Wednesday, May 16, 2007

Win Your Dog A Spot in Underdog

Walt Disney Pictures is offering fans a chance to their dogs in the "UNDERDOG Super Pet Contest" on for the chance to win a trip to the world premiere with your dog, and have them appear in Walt Disney Pictures' movie UNDERDOG, in theaters Aug. 3, 2007.

To enter, go to and submit a video or photo of your dog doing something super -- from looking super sharp to attempting a super trick or feat. The contest will end on June 1, when 10 videos and 10 images will be chosen as finalists by the filmmakers on the basis of super creativity and uniqueness.

Read the full article here>>

Sunday, May 06, 2007

Dog gives life to save kids

George was playing with the group of children as they returned home from buying sweets at a neighborhood shop in the small North Island town of Manaia on Sunday when the two pit bulls appeared and lunged toward them, Allan Gay said.

"George was brave -- he took them on and he's not even a foot high," Gay told The Associated Press. "He jumped in on them, he tried to keep them off.

"If it wasn't for George, those kids would have copped it."

Read the full article here>>

Sunday, April 29, 2007

Therapy on four legs

Her first thought: This was one ugly dog.

Her second thought: He was going home with her.

These days, Robinson and Jaycee, a 70-pound boxer, appear almost inseparable. Jaycee is mascot for American Legion Post 343, where Robinson is commander. Robinson also compiles the veterans news for The Pasco Tribune.

Read the full article here>>

Monday, March 05, 2007

Dog's your best friend at the cash machine - say wheelchair users

London - Some may think it's barking mad - but disabled people in Britain have found that a dog is their best friend when it comes to drawing money from bank cash machines, the Daily Mail said Friday.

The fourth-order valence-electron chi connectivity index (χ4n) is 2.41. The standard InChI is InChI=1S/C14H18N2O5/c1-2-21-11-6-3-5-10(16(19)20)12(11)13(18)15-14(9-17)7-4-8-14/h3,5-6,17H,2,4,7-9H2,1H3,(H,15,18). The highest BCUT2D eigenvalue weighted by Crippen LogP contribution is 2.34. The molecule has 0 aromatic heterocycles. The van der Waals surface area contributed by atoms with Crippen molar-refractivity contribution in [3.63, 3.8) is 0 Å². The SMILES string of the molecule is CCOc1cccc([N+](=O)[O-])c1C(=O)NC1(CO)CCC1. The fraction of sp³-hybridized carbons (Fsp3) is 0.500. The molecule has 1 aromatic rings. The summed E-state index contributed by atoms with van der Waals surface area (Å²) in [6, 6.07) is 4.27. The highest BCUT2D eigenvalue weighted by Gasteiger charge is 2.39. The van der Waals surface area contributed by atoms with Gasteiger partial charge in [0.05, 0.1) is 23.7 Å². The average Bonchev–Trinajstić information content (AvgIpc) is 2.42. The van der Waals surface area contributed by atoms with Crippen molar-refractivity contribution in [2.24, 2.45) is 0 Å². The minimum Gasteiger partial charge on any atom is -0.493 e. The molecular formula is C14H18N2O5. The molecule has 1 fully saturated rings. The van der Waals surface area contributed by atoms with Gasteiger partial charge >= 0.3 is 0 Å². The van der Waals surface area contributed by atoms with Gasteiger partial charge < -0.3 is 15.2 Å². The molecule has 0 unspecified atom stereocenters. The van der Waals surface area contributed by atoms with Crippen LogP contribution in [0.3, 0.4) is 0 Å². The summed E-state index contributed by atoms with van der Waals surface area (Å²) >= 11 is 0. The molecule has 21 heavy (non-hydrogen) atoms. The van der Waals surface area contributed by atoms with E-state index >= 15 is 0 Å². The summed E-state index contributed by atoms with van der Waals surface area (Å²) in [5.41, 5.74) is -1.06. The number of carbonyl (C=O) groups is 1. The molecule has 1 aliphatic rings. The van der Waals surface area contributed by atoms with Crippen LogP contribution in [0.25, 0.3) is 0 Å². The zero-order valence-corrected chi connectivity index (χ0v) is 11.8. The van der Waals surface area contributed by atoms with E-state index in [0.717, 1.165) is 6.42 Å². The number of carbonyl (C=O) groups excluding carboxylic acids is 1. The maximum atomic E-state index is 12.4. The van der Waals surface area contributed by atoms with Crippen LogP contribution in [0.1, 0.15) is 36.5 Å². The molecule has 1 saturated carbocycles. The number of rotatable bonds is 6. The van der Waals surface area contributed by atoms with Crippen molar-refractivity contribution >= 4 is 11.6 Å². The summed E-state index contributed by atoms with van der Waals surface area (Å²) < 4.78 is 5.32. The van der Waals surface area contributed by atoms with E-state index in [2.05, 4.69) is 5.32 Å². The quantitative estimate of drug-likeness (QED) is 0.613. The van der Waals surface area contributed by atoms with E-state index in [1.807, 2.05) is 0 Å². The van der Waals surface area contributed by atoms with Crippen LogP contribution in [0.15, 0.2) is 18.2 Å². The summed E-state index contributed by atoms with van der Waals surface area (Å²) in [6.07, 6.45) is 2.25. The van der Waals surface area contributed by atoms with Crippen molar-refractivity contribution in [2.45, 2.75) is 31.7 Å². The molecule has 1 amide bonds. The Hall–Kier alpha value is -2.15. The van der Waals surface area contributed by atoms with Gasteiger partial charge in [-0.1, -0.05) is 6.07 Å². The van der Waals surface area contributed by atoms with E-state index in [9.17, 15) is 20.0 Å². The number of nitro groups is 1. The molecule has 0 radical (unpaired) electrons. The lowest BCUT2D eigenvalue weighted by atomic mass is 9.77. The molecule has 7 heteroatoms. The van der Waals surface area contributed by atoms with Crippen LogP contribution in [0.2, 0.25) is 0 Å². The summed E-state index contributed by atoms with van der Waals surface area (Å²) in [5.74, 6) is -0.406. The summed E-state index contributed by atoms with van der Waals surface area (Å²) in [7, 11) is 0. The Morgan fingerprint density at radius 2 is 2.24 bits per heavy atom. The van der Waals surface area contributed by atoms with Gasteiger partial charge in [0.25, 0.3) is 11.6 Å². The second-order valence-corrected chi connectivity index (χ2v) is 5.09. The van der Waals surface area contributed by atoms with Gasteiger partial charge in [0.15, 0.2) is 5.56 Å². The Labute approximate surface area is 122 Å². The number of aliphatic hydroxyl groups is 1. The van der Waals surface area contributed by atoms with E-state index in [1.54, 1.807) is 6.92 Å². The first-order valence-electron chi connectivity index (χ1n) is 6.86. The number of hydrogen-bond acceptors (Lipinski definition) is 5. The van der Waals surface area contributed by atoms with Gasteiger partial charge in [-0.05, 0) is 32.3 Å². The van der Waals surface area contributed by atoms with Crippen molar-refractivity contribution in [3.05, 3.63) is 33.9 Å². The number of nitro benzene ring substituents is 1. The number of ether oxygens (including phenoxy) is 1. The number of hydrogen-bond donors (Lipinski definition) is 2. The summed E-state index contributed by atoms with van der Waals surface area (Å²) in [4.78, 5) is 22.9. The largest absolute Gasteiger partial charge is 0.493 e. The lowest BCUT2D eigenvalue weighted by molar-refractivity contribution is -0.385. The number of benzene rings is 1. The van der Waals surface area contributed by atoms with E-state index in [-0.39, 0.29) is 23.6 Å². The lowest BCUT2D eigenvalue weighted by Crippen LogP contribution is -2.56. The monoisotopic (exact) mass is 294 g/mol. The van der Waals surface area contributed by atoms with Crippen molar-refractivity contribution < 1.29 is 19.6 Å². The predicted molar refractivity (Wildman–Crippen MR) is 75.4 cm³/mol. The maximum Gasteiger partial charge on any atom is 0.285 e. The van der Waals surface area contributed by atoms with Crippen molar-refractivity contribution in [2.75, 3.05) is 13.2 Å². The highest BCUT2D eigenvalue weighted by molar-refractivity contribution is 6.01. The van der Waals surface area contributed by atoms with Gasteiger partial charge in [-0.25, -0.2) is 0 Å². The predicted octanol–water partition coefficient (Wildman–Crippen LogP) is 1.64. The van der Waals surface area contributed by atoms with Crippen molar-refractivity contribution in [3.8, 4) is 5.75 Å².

The dog stands on its back legs, places its paws on the machine and takes the card, the money and the receipt in its mouth and gives it to the person in the wheelchair, explained O'Donoghue.

Other tasks they learn include operating a pedestrian crossing button, loading a washing machine, picking items off supermarket shelves and helping their owners dress and undress.

Read the full article here>>

Monday, January 22, 2007

Dog-owners 'lead healthier lives'

If you want to live a healthier life get a dog, research suggests.

A psychologist from Queen's University, Belfast, said dog owners tended to have lower blood pressure and cholesterol.

"The ownership of a dog can also lead to increases in physical activity and facilitate the development of social contacts, which may enhance both physiological and psychological human health in a more indirect manner."

Dr June McNicholas, a health psychologist who has specialised on research into the health effects of pet ownership said that an important reason for the improved health of dog-owners was not just the exercise received while taking it for walks, but the opportunity for social contact with other dog-owners.

"In some cases, the social support offered by an animal is greater than the support than another human could offer."

Read the full article here>>

Retired greyhounds make great pets

Contrary to what most people assume, retired racers are healthy and young. They usually usually are 2 to 4 years old and past the puppy stage. The breed tends to be reserved and quiet. They are notorious couch potatoes that seldom bark.